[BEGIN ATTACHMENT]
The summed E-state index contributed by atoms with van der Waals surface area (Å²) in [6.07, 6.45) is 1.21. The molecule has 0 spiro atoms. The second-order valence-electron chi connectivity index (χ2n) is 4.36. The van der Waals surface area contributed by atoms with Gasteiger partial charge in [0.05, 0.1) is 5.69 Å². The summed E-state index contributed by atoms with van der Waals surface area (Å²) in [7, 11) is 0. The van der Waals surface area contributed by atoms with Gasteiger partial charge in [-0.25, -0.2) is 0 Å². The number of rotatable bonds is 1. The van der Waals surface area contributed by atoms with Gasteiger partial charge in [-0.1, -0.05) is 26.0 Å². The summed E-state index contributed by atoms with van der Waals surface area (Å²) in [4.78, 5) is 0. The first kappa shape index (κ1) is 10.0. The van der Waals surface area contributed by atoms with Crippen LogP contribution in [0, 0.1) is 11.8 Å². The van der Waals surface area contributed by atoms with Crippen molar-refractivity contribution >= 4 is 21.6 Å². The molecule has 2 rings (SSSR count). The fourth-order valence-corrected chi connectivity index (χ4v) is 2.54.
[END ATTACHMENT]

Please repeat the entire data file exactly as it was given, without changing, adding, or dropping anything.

The summed E-state index contributed by atoms with van der Waals surface area (Å²) in [6.07, 6.45) is 1.21. The molecule has 0 spiro atoms. The second-order valence-electron chi connectivity index (χ2n) is 4.36. The van der Waals surface area contributed by atoms with Gasteiger partial charge in [0.05, 0.1) is 5.69 Å². The summed E-state index contributed by atoms with van der Waals surface area (Å²) in [7, 11) is 0. The van der Waals surface area contributed by atoms with Gasteiger partial charge in [-0.25, -0.2) is 0 Å². The number of rotatable bonds is 1. The van der Waals surface area contributed by atoms with Gasteiger partial charge in [-0.1, -0.05) is 26.0 Å². The summed E-state index contributed by atoms with van der Waals surface area (Å²) in [4.78, 5) is 0. The first kappa shape index (κ1) is 10.0. The van der Waals surface area contributed by atoms with Crippen LogP contribution in [0, 0.1) is 11.8 Å². The van der Waals surface area contributed by atoms with Crippen molar-refractivity contribution >= 4 is 21.6 Å². The molecule has 2 rings (SSSR count). The fourth-order valence-corrected chi connectivity index (χ4v) is 2.54.